Lifestyle

Steele: Saying goodbye to some lawn

Gwen Steele’s  garden under a honey locust tree. Lamium, lamb’s ears, red coral bells, violas, bergenia, sedum, and hen and chicks all compete well with tree roots in the dry shade. - Contributed
Gwen Steele’s garden under a honey locust tree. Lamium, lamb’s ears, red coral bells, violas, bergenia, sedum, and hen and chicks all compete well with tree roots in the dry shade.
— image credit: Contributed

I’m a lazy gardener. Lawn is too high-maintenance for me.

Besides, I want that space to grow other plants so I can enjoy lots of bloom that will entice birds and butterflies to come to my garden.

Here’s how I got rid of my lawn.

From spring, when I moved into my house, I didn’t water it.

By the end of June, the lawn had gone brown.

It was growing on almost pure sand, so I was sure I had killed it, but a week of rain at summer’s end turned it lush and green again.

So, I moved on to plan B—sheet mulching.

My friend, who lives just two blocks away, had done this successfully on her water-retentive soil.

In two to six months her lawn was rotted and the ground was ready to plant.

I cut a small area of grass very short, soaked the ground well and covered it with a quarter-inch-thick, overlapping-layer of wet newspaper. (Cardboard works even better.)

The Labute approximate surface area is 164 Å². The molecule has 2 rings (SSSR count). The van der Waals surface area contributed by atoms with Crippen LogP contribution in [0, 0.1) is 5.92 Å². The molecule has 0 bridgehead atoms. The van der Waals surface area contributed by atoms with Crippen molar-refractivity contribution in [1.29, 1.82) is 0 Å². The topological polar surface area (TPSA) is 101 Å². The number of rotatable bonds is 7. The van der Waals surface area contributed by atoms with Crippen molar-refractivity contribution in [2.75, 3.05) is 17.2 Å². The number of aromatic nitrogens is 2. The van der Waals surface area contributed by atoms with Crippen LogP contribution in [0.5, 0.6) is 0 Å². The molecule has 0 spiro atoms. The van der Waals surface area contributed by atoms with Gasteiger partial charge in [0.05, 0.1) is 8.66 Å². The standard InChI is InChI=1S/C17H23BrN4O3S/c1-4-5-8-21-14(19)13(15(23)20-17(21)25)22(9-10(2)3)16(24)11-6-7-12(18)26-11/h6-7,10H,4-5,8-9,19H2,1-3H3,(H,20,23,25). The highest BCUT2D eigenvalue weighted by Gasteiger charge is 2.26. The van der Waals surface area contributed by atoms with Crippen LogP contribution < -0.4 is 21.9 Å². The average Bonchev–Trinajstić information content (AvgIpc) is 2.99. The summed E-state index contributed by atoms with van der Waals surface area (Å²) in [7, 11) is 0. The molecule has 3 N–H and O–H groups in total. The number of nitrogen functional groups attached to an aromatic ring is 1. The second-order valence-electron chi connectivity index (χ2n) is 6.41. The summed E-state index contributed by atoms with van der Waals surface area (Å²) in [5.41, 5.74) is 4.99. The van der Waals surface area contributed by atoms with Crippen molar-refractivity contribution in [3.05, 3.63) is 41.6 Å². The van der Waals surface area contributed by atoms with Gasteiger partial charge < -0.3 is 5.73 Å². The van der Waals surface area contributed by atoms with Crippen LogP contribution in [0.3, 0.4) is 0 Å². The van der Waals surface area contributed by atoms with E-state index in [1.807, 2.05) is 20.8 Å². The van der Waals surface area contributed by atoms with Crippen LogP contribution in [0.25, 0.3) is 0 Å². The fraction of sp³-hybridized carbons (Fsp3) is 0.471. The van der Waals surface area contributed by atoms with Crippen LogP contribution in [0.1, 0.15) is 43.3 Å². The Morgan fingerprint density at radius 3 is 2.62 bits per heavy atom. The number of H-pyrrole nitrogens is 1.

This was topped with four inches of steer manure, and watered in heavily.

I checked at two months, then six months.

After 18 months I gave up. No rotting had occurred. I could still read the newspaper under the mulch.

This method obviously did not work on sandy, fast-draining soil and my problem was compounded by thirsty tree roots.

Next came plan C—turf removal. I hired a strong man to operate a rented turf cutter.

He quickly removed all the turf from the front and sides of my corner lot.

Next he rototilled four inches of steer manure into the bare soil and it was ready to plant.

To avoid nicking tree roots, which causes suckering, I cut the lawn very short under the trees and covered it with flipped-over turf to kill it.

My yard now requires much less time to maintain than tending a manicured lawn.

It includes gardens for dry sunny spots, with Mediterranean plants, native plants, and butterfly plants; a dry shade garden under a tree; and a mixed area of shrubs, ornamental grasses, perennials and self seeding annuals.

The only place I regularly water is in three raised vegetable beds.

Gardening in my front yard has been a great way to meet my neighbours. I call this ‘creating community one front yard at a time.’

To estimate how much water your lawn uses, ways to improve the lawn and suggestions for alternative plantings go to www.okanaganxeriscape.org for the new Landscape Assessment Tool.

Also check out the plant database with photos and detailed information on 400 water-wise plants.

Next Xeriscape classes begin April 20 and May 4.

Gwen Steele is executive-director of the non-profit Okanagan Xeriscape Association. Learn more about Gardening with Nature and plants for the Okanagan on the website at: www.okanaganxeriscape.org.

250-762-6018

 

 

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